False pepper - Schinus molle

False pepper - Schinus molle

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The false pepper

Small evergreen tree native to South America, the false pepper is also widespread in North America and Africa. It has an erect stem, single or multiple, very branched, with a slightly pendulous bearing and a wide, fairly disordered crown; the bark is gray in the young specimens, with the passing of the years it tends to detach itself in scales, and to show red-bronze zones; the leaves are large, pinnate-composed, 20-25 cm long, with lanceolate leaflets, dark green. In summer it produces cobs of small whitish flowers, which bloom at the leaf axil; in autumn the flowers give way to the fruits: small roundish berries of bright red color, very similar to pepper. All parts of the plant contain a very fragrant essential oil, with a smell similar to that of pepper, used in herbal medicine.

Schinus molle

The false pepper It is a persistent leaf tree belonging to the Anacardiaceae family. It comes from all over Latin America, although the areas in which it is most widespread in the spontaneous state are the South of Brazil, Uruguay and Northern Argentina.
One of its subspecies ("areira") comes instead from Chile, Bolivia and the Northeast of Argentina. Botanists are still uncertain whether to classify it as a subspecies or as an autonomous species.
In the places of origin it is considered of great interest both for its ornamental qualities and for the berries it produces. In Europe, on the other hand, it was introduced, at the end of the 19th century, mainly because it is very decorative in the Center-South and on the coasts and needs very little attention. It is in fact characterized by a very rapid growth and an incredible resistance to drought. To this we can add the undeniable advantage of quickly procuring an area with a not too dense shadow. Furthermore, it is considered a "clean" tree as it loses few leaves and the fruits remain on the branches for a long time: consequently, maintenance is very limited.
The Incas considered it a sacred tree. They called it "mulli" and this name then passed to Spanish and later became its botanical name. The genus name (which includes about thirty species), Schinus molle, is of Latin origin and unites this plant to the lentisk, which is rather similar to it due to the shape of the leaves and the fruits.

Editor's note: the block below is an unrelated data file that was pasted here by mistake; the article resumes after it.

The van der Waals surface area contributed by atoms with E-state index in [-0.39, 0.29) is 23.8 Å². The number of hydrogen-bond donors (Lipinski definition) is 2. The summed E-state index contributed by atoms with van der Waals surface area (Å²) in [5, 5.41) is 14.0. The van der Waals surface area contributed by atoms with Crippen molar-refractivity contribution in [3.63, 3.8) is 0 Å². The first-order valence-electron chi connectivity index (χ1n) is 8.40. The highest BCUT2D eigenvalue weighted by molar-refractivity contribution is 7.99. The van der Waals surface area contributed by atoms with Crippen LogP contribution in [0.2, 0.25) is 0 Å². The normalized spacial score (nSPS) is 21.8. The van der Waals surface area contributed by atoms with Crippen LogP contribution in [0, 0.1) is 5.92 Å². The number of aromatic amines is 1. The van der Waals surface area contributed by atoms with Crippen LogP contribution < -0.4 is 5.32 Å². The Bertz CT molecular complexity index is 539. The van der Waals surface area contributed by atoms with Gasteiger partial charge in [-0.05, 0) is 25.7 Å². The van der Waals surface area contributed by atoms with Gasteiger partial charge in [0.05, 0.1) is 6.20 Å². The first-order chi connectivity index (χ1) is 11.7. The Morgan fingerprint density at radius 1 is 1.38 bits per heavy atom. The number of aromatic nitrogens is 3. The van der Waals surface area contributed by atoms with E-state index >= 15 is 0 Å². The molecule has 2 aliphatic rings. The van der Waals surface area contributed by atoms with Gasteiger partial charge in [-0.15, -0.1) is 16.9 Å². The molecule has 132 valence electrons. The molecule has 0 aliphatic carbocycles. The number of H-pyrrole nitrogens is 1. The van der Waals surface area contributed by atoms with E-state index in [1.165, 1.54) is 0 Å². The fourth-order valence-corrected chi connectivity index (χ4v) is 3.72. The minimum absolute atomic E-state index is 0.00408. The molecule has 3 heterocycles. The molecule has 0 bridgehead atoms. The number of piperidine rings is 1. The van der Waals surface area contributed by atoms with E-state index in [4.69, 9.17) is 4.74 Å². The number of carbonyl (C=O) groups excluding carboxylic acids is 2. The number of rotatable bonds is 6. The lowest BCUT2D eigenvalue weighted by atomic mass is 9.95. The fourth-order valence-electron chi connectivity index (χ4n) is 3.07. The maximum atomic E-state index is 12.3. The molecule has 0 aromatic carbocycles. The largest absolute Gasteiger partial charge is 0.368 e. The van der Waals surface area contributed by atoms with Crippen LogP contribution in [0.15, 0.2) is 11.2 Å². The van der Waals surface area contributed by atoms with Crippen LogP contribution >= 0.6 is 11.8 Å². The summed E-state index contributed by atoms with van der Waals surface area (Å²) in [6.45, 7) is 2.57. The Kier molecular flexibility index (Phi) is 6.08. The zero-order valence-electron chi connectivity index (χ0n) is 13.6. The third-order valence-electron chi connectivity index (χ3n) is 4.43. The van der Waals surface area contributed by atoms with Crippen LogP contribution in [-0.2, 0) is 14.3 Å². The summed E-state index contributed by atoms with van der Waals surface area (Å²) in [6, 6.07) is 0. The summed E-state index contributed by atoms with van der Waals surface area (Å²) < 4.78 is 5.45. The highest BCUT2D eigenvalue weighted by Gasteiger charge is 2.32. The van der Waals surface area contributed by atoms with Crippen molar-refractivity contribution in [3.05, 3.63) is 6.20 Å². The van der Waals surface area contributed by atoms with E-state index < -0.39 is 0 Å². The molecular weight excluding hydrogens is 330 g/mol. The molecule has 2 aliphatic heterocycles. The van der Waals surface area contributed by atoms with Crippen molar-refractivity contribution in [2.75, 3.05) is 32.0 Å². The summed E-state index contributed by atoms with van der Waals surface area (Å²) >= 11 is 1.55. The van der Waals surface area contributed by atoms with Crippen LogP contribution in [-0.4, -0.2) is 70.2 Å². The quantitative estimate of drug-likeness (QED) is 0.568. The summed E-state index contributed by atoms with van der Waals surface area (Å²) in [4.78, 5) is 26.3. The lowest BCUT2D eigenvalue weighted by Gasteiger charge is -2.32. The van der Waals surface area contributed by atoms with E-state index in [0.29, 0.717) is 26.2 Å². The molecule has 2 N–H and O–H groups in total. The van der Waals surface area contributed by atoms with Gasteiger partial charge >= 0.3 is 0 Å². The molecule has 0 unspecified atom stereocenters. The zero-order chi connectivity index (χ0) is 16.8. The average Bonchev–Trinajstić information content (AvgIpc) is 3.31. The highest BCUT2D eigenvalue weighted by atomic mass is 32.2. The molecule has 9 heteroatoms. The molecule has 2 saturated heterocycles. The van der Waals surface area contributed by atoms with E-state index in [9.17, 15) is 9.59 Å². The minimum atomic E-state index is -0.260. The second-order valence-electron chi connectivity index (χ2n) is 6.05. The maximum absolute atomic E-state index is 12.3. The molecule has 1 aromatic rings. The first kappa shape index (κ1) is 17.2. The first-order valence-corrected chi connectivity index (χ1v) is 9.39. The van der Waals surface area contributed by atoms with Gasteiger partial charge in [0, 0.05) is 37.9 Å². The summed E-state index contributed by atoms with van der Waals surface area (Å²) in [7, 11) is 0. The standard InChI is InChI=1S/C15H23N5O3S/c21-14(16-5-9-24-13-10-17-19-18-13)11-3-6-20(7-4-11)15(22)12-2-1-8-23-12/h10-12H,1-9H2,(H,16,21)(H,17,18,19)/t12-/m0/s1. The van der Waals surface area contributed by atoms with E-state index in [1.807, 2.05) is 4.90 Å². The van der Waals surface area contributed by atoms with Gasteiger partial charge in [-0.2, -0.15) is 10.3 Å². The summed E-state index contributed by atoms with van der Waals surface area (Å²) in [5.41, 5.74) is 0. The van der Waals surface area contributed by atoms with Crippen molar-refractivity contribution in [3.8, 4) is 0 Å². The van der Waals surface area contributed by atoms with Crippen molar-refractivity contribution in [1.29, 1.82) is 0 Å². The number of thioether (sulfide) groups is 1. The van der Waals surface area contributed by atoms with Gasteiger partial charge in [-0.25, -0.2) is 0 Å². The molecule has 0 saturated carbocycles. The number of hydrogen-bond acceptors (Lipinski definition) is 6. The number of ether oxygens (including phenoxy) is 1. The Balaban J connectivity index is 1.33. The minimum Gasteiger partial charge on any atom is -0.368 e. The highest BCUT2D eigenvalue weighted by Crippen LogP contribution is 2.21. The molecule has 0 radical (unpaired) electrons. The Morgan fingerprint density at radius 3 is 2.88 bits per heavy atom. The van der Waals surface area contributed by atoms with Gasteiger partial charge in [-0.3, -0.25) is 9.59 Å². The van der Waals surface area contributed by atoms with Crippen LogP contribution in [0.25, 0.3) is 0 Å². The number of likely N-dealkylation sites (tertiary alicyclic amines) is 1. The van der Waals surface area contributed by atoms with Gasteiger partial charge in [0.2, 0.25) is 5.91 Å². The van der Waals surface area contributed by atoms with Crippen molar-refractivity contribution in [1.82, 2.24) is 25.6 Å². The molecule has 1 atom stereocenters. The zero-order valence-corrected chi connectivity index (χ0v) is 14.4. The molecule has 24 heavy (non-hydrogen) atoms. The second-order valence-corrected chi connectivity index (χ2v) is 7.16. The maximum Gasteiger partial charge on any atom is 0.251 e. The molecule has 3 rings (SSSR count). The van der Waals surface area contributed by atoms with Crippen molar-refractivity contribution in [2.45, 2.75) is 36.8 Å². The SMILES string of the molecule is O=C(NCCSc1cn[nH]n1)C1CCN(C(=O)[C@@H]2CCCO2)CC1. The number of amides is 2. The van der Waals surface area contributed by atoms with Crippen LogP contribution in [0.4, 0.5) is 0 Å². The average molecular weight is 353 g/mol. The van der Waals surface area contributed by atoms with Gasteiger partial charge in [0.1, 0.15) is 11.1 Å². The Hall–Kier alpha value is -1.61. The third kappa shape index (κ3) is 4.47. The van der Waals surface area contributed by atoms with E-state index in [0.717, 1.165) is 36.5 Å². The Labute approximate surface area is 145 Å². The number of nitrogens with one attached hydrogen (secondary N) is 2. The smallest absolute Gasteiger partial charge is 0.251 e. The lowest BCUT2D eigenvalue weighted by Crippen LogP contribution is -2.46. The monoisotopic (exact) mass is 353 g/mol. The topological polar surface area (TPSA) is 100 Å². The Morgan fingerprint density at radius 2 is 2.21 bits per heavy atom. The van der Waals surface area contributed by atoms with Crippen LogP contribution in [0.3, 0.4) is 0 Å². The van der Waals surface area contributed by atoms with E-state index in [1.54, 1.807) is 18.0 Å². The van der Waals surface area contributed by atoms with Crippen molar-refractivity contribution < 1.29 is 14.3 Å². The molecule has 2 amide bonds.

Family and gender
Anacardiaceae, gen. Schinus, sp. soft
Type of plant Tree, up to 15 meters, with persistent leaf
Exposure Full sun, even light shade in the South
Rustic Slightly rustic, up to -3 ° C (for a short time)
Ground Not demanding, even poor, but always well drained
Irrigation Only the first few years, then very resistant to drought
Composting With organic soil improver, autumn and late spring
colors Yellow and green flowers
Flowering July August
Collection October-November


These plants love very bright and sunny positions, they can be planted even in partial shade; the trees of schinus molle they can withstand a few degrees below zero, but during particularly cold winters it is good to protect them, especially when it comes to young specimens. Small trees may need a guard when they are planted; to encourage the development of multiple trunks it is possible to cut young plants at 25-30 cm from the ground in autumn.
The schinus molle prefers warm and sunny locations. This type of exposure is practically the only one possible in the Center and in the mild areas of the North.
In the South, instead, it is possible to position it even where it is slightly shaded.


These plants can withstand even long periods of drought without problems, but to have an abundant flowering it is however advisable to water them regularly, especially in the first two or three years after planting the plant. In spring it is good to bury well-ripe organic fertilizer at the foot of the plant, or to spread around the trunk a slow release granular fertilizer.
As we have said, it is extremely resistant to drought, especially when it is well stabilized.
In the first two or three years it is advisable to irrigate with a certain regularity, in the absence of precipitation (especially in the southern regions).
After this period we can consider the tree completely autonomous.

False pepper characteristics

The false pepper is a medium-sized tree: generally it is between 7 and 15 meters high. The general habit is waning and vaguely reminiscent of the weeping willow. The bark has colors ranging from medium brown to gray, very rough; it flakes in rather large plates. The leaves are alternate and are persistent where temperatures never fall below freezing level. They can be paripinnate or imparipennate, up to 28 cm long. They are composed of a minimum of 10 leaflets, up to 39, lanceolate, up to 5 centimeters long and a maximum of 0.5 mm wide, with pointed or rounded apex. Generally they are glabrous and the appearance is very similar to that of tissue paper.
It blooms between June and July (in places of origin instead between October and November): the inflorescences, which appear both at the apexes and at the leaf axil, are very ramified, large and decombant. The individual flowers are small and with colors ranging from greenish white to light yellow.
Both the leaves and the inflorescences, if rubbed, release a strong smell of turpentine or resin.
The fruits are globose drupes of reddish color and remain on the tree for a long time. Their flavor is a mixture of sweet and spicy and is still very aromatic. The seed is oval, orange-pinkish.
The specimens multiply very easily by seed (and in fact in some areas of the United States, and now also in the Mediterranean basin, they are reported as invasive plants and to be contained). It is the birds that deal with transporting the seeds to areas far from those of origin.